RAMALLAH, West Bank -- Palestinian leader Mahmoud Abbas, under growing pressure to rein in militants, ordered his security forces yesterday to prevent attacks on Israel and investigate a deadly shooting of Israeli civilians last week.
But Palestinian security officials were short on details about possible actions against armed groups, and a spokesman for Hamas said his extremist group would continue attacks.
The order by Abbas, approved by his Cabinet, was the Palestinian leadership's first step against militants since six Israelis were slain Thursday at the Karni crossing between Israel and the Gaza Strip.
"A decision was taken that we will handle our obligation to stop violence against Israelis anywhere," Cabinet minister Saeb Erekat said.
While Israel's government cautiously welcomed the announcement, it remained unclear how far Abbas was willing to go. He has insisted he will use persuasion, not force, to get militants to halt violence.
Palestinian ministers said Abbas planned to travel to Gaza today, a day earlier than initially planned, for talks with two militant groups, Hamas and Islamic Jihad.
Abbas's victory in the Jan. 9 election for president of the Palestinian Authority raised hopes for a breakthrough in Mideast peacemaking because he has been an outspoken critic of violence and is eager to resume negotiations with Israel.
But the Karni attack, two days before Abbas was sworn in, swept away Israeli goodwill, and Prime Minister Ariel Sharon of Israel suspended contacts with Abbas.
Secretary of State Colin L. Powell urged Abbas in a phone call Sunday to rein in the armed groups, Palestinian and US officials said. Powell "emphasized the critical need to take action to stop Palestinian attacks on Israeli targets," US Consulate spokesman Chuck Hunter said.
UN Secretary General Kofi Annan expressed regret yesterday at the suspension of contacts.
"We were all hopeful that there was a new opening, a new opportunity that should be exploited to re-energize the process," he said. "And we are all going to do whatever we can with both sides to get the process back on track and to give the new Palestinian Authority as much help as we can with its own reform process, and particularly the restructuring of the security forces."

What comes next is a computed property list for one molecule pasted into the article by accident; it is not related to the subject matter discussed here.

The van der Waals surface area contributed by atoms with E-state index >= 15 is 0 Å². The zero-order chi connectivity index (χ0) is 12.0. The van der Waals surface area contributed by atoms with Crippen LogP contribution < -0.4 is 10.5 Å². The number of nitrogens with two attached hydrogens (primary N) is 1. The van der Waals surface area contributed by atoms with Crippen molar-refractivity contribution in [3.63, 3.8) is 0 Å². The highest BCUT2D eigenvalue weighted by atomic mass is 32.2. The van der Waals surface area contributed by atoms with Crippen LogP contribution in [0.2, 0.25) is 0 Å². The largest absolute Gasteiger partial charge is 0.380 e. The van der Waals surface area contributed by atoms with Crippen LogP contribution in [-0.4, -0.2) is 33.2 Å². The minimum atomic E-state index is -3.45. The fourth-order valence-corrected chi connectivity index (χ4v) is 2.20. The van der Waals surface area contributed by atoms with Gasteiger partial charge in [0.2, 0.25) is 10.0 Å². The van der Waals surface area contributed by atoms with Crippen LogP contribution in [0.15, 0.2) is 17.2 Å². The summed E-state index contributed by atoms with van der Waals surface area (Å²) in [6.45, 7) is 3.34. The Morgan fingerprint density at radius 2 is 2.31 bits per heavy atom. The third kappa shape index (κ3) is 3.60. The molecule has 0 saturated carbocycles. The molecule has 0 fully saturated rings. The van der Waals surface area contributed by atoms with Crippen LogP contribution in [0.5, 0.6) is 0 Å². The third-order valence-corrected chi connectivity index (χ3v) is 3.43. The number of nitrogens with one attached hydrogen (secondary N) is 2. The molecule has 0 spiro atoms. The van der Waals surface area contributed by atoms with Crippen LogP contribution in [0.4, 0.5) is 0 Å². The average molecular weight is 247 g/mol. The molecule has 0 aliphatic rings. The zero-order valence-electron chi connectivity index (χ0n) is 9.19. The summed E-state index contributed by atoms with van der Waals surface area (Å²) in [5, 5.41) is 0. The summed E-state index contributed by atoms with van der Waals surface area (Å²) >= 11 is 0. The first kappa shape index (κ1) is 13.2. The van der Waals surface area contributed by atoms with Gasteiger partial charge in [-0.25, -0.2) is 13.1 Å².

Israel wants Abbas to overhaul the Palestinians' numerous security agencies and put them under a central authority, accusing the security forces of permitting violence and even collaborating with attackers. Israeli officials say they have indications the gunmen who attacked the Karni crossing left from a Palestinian Authority base.
Israeli soldiers raided several areas in Gaza over the weekend to halt rocket fire on Israeli settlements and border towns, withdrawing early yesterday after clashes that killed 16 Palestinians, including seven civilians.
Israel decided to hold off on a major military offensive in Gaza to give Abbas more time to act against militants, a senior government official said yesterday.
During yesterday's Cabinet meeting, the Palestinian ministers instructed the Preventive Security Service, which controls the Palestinian side of crossings into Israel, to investigate the Karni attack. Three militant groups, including Hamas and the Al Aqsa Martyrs' Brigades, which has ties to Abbas's ruling Fatah movement, claimed responsibility.
Raanan Gissin, a Sharon aide, called the Cabinet decision a "small step in the right direction."
"Now we have to see how it happens on the ground, based on things that were said," he added.
Abbas will face a difficult task on his visit to Gaza. Hamas enjoys widespread support in the volatile area, and Hamas spokesman Mushir al-Masri said the group would not comply with the order to halt attacks.
However, Hamas leaders have said they would consider halting attacks if Israel stops military operations.
Since Sharon announced plans to withdraw from Gaza this summer, the area has seen an upsurge in violence, with militants trying to make it look like Israel is retreating under fire.
Yesterday, hundreds of people in the Israeli border town of Sderot packed a municipal square to protest the government's failure to stop repeated Palestinian rocket attacks from Gaza.
In a separate development yesterday, Israeli warplanes twice bombed suspected Hezbollah targets along the border in southern Lebanon, wounding two women, after guerrillas blew up an Israeli bulldozer in a disputed area near the frontier, Lebanese security officials said. Israeli artillery pounded positions in the Chebaa Farms area, where the bulldozer attack took place, before fighter jets raided two nearby Lebanese border regions.